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I have the following convex optimization problem over $\mathbb{R}^n$ with box constraints:

$$\begin{align}\text{minimize }&\;f(x)\\ \text{subject to }&\;x \in [-1,1]^n\end{align}$$

I can see two approaches to handle this:

Approach 1. Use a dedicated convex optimization method that handles box constraints (e.g., projected gradient descent; L-BFGS-B, i.e., L-BFGS with box constraints).

Approach 2. Apply a nonlinear transform to force $x$ to be in the box $[-1,1]^n$. In particular, define

$$g(w) = f(\varphi(w))$$

where $\varphi: \mathbb{R}^n \to \mathbb{R}^n$ applies the hyperbolic tangent coordinate-wise, i.e., $\varphi(w)_i = \tanh w_i$. Then, solve the unconstrained optimization problem

$$\text{minimize }\;g(w)$$

where now we allow $w$ to range over all of $\mathbb{R}^n$. Note that the solution $w$ to this unconstrained problem immediately yields a solution to the original problem, by taking $x = \varphi(w)$. We can then use any optimization procedure to solve the unconstrained problem -- we're not limited to ones that explicitly support box constraints. Basically, I'm just applying a substitution or change-of-variables to force the box constraints to always hold.

My question. Is there any reason to prefer one approach over the other? Should we expect one to converge significantly faster, or be more robust, or something?

In the readings I've done so far, I've seen lots of references to Approach 1, but I've never seen anyone mention Approach 2. Are there any pitfalls with Approach 2 that I should be aware of?

I have a convex optimization solver that seems to work well in my domain, but doesn't support box constraints. So, if there are no pitfalls or shortcomings of Approach 2, it would be convenient to apply the solver I already have to solve the unconstrained optimization problem. (The existing solver already has many well-tuned heuristics; it would be painful to implement projected gradient descent or L-BFGS from scratch and implement all of those heuristics.) However, I want to find out if there are some pitfalls I might not be aware of with Approach 2.

Approach 2 seems vaguely reminiscent of barrier methods (or interior point methods), though it's not the same. Does the theory in that area offer any relevant insights into this question?

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A solution to your original problem probably has some components equal to $\pm 1$, but hyperbolic tangent is never equal to $\pm 1$. Thus, the reformulated problem probably has no minimizer. Also, $g $ is probably not convex, so convexity has been lost.

You mentioned the projected gradient method. You might also consider FISTA or the TFOCS software package.

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    $\begingroup$ Thanks for your comments. Regarding the first two sentences, the barrier method (interior point method) has the same potential disadvantage, right? The standard solution is to have a constant $\mu$ that governs how "sharp" the barrier is, and repeat the optimization decreasing $\mu$ each time (one can prove that as $\mu \to 0^+$ you converge to the minimizer of the original problem). Can we do something similar here? e.g., use $\tanh(\mu w)$ in place of $\tanh w$? Thanks for the reference to FISTA; that looks useful. $\endgroup$ – D.W. Jul 13 '16 at 23:51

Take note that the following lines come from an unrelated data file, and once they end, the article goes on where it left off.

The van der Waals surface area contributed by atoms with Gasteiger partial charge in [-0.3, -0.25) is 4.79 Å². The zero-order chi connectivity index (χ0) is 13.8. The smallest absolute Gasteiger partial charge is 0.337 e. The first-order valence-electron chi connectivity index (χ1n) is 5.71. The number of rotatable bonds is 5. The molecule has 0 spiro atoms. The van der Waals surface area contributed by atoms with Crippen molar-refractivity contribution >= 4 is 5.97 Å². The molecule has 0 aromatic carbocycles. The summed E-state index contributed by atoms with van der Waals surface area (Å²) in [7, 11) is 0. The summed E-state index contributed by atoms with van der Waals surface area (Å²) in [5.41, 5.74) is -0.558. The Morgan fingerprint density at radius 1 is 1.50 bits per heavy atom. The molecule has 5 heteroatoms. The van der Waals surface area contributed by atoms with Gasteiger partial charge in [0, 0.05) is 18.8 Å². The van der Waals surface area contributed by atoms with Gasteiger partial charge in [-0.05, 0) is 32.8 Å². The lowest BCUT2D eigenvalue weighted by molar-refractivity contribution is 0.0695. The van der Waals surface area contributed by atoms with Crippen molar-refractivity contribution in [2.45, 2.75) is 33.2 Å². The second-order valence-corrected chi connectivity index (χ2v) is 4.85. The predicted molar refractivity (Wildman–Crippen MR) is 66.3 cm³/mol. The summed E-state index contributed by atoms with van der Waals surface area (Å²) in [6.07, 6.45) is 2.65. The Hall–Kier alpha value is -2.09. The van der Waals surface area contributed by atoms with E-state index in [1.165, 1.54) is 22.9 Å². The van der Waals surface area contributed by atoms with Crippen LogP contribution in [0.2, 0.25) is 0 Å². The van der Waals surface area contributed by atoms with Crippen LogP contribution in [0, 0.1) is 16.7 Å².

• $\begingroup$ I think if you try to solve your reformulated problem, $w$ is just going to go off to infinity and never converge. With barrier methods, the subproblems converge, albeit to an interior point. I'd guess that it would be much better to just use the projected gradient method or FISTA, which you can implement in like 10 or so lines of Matlab. (The only potential complicated part is computing the gradient of $f$, but you probably already have code that does that.) $\endgroup$ – littleO Jul 14 '16 at 0:20
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You have not seen many mentions of approach 2 in the literature (in fact, have you seen any ?) because it is rather ad-hoc and unprincipled. Also, the phrase "... We can then use any convex optimization procedure to solve the unconstrained problem ..." makes little sense since $\tanh$ is all but convex...

Short and simple, forget approach 2. It's probably the most ad-hoc thing out there.

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    $\begingroup$ Thank you for your comments. 1. When you mention it is ad-hoc, do you mean "no one has studied it, so we don't know if it'll work", or "it's been studied and we know it doesn't work as well as the alternatives"? 2. Can you be any more specific about how you predict it will fail? What do you expect is the #1 problem with it? Slow to converge? Sub-optimal solution? Numerically unstable/not robust? Something else? $\endgroup$ – D.W. Jul 13 '16 at 23:46
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Even if the question is outdated, let me suggest some other approaches in case someone happens to have a similar problem and finds its way here.

The Projected Newton method has been very useful to me when you need to minimize a quadratic objective under box constraints. Especially so if the Hessian matrix turns to be sparse or has some structure that allows fast inverse calculation.

Alternatively if you problem is not quadratic but the gradient is cheap to compute I would suggest the already mentioned Projected Gradient, or the Frank-Wolfe method. Usually the tricky part of this method involves solving a subproblem where you minimize a linear function subject to your problem constraints. Fortunately, having just box constraints makes this very easy!

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